Audrey Kobayashi, Queen's University
Women of colour remain severely underrepresented in Canadian academia. Notwithstanding employment equity policies that have been in place for at least two decades in most universities, they are still hired at levels way below their availability in the PhD pool in most disciplines. And those who make it into the hallowed halls consistently report that they experience consistent, debilitating, everyday racialization that places them at a disadvantage in comparison to their whiter peers, male or female.
We need to look both at the adverse systemic barriers to the full participation of all members of the academy and at the everyday conditions under which women of colour navigate the academy. All under-represented groups face systemic barriers. These include a lack of mentoring, reproduction of power structures, and the failure to address the normative basis of curricula and research programs.
As a result, those who fall outside the norm often are not considered for positions; they are unable to secure adequate support for cultural, social, or family circumstances; and there is a lack of effective, proactive employment equity programs to bring about substantive change. Notwithstanding considerable efforts and achievements of recent years, it takes a very long time to change the system and to mobilize the leadership, the resources, and the buy-in from the entire university community that will make sustainable change possible.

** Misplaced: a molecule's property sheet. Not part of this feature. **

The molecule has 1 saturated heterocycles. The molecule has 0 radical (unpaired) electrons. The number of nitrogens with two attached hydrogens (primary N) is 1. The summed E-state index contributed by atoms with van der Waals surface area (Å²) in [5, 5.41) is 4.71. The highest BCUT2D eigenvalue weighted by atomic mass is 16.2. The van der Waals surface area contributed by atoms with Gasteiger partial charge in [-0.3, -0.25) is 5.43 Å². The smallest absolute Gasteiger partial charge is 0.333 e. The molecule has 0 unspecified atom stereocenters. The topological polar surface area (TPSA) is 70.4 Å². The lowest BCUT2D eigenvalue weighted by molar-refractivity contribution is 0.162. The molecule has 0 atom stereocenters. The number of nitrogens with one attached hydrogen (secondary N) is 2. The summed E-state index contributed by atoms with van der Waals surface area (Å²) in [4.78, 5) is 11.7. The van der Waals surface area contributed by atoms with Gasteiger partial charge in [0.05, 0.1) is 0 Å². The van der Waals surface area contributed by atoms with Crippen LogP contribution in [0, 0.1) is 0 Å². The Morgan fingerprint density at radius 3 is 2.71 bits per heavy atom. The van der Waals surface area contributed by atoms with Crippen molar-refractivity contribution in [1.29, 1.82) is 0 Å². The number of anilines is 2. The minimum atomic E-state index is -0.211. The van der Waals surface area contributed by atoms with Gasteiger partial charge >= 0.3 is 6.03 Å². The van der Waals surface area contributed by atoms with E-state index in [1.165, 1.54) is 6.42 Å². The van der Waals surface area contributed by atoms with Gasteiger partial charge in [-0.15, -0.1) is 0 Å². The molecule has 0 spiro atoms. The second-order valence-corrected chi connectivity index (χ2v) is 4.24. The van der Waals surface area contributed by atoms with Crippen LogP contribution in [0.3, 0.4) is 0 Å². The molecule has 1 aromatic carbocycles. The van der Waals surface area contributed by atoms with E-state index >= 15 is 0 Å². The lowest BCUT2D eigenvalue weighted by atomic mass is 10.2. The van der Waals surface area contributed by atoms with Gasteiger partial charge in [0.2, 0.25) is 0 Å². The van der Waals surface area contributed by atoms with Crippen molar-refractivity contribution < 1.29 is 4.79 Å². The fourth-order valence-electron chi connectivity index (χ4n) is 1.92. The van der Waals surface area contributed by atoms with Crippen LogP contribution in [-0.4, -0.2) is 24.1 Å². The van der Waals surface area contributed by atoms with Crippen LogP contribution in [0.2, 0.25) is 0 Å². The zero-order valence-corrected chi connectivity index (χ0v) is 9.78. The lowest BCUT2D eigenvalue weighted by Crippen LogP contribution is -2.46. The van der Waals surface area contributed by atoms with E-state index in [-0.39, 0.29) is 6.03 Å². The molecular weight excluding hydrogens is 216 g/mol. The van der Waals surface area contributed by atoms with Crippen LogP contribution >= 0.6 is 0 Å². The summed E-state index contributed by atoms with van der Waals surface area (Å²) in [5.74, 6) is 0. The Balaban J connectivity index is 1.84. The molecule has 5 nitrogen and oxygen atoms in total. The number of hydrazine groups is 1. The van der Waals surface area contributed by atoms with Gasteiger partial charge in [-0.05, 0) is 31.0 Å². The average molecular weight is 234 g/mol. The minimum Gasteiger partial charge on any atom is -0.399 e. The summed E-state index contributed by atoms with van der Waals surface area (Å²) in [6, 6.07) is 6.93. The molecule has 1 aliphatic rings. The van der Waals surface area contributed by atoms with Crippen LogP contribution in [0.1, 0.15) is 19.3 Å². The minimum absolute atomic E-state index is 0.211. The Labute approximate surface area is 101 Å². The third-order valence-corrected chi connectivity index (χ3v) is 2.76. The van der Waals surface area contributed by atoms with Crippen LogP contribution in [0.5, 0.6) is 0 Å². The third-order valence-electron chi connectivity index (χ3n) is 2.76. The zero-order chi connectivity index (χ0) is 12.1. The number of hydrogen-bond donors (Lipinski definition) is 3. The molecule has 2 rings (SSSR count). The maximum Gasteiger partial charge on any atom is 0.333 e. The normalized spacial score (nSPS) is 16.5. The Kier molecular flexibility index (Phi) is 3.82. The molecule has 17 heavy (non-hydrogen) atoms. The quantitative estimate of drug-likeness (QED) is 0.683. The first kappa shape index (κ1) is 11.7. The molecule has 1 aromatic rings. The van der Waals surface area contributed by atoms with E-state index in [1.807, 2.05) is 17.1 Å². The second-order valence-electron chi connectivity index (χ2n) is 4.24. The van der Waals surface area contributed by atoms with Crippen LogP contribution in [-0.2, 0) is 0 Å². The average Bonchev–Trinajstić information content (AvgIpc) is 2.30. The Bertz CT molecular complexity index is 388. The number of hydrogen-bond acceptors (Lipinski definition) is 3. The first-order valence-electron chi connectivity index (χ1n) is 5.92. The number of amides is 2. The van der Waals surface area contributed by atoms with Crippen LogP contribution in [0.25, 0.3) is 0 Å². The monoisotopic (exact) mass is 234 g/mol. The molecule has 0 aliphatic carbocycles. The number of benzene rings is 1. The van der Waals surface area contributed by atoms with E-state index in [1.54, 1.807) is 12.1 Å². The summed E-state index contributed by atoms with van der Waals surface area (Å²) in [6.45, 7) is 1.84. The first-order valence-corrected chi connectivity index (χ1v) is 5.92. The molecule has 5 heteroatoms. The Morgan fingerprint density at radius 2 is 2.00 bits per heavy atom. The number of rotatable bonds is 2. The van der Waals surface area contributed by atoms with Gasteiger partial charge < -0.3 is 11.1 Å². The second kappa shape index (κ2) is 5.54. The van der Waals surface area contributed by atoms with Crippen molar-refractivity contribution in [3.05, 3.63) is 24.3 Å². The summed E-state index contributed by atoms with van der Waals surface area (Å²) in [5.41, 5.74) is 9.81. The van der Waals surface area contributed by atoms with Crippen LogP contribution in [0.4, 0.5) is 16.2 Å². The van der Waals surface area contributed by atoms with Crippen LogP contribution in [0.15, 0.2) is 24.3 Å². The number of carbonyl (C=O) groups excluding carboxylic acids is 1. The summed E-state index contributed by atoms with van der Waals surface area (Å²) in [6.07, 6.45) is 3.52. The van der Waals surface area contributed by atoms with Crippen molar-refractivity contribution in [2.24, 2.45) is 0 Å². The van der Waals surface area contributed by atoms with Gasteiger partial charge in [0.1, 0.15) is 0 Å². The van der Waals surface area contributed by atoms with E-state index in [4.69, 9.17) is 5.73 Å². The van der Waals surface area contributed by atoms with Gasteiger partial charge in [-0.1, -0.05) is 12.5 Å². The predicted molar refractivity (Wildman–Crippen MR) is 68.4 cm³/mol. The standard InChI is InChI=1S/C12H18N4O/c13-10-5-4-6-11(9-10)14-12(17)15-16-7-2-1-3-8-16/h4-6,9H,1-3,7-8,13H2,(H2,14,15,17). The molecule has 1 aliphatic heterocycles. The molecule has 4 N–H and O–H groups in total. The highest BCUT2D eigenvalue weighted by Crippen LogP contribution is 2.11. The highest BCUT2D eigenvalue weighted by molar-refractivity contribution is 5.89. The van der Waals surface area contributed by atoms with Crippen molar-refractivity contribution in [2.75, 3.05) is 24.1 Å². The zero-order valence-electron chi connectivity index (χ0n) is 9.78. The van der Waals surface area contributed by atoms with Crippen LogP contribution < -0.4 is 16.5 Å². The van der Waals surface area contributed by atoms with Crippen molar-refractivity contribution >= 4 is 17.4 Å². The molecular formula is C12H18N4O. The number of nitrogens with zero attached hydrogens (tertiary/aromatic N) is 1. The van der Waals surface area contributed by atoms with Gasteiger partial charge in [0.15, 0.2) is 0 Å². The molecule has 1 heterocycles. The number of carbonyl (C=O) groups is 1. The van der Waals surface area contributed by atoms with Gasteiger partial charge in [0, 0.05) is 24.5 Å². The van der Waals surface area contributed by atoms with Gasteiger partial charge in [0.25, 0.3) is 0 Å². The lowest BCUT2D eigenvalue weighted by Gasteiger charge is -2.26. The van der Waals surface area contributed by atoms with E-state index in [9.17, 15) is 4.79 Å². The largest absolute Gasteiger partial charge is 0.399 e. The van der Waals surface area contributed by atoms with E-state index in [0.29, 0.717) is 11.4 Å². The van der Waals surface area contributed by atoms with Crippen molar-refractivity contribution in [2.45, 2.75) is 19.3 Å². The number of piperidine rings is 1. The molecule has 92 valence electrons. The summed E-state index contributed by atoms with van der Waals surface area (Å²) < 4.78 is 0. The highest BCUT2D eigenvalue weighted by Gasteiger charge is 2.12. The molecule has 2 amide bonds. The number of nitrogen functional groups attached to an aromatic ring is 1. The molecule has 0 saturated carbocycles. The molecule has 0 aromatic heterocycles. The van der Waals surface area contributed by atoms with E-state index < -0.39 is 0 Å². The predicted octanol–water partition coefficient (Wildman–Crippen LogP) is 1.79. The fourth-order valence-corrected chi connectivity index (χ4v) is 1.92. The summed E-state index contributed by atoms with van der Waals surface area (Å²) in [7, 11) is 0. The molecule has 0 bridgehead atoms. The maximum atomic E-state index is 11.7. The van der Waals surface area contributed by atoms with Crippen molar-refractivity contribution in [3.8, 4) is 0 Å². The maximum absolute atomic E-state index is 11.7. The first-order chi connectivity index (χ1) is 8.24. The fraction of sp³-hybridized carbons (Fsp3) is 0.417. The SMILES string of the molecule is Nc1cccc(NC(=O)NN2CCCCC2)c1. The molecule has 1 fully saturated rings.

But the issues are not all about a system that lies above or beyond the reach of ordinary academic citizens.
Women of colour face personal, everyday experiences through which the normative values of whiteness are imposed upon them. A whiteness lens makes it very difficult for the majority to see or understand the experiences of women of colour. They are treated by some as exotic and fragile by some, and as inherently less intellectually or emotionally suited to academia by others. Women of colour are often held to higher academic standards or standards that are not appropriate. They are socially isolated, especially when they have the audacity to speak up about their experiences. They are subject to stereotypes and denigration. Or they are made invisible, as though their experiences do not matter, as though the principle of equality means that difference – even the difference created by racism – has no meaning at all.
It takes a long time to change attitudes, especially when so many of the white majority is either unaware of the issues or unwilling to confront their own biases. The emphasis on structural barriers can sometimes even impede progress in changing attitudes in the everyday environment. We often hear that people do not intend adverse effects, or that they do not think they are racist. That may be so. But the academy is not going to change very much until we manage both to address structural racism, and to shift the emphasis from what the white majority intends, or feels, as though good intentions will bring changes by some magic bullet. We need instead to foster thinking about how to listen, how to recognize and to respect the experiences of those racialized as different, and how to lift the veil of whiteness. Only when that shift occurs on a large scale will there be significant change for women of colour in the Canadian academy.
Dr. Audrey Kobayashi is Professor of Geography and Queen’s Research Chair, Queen’s University, Kingston.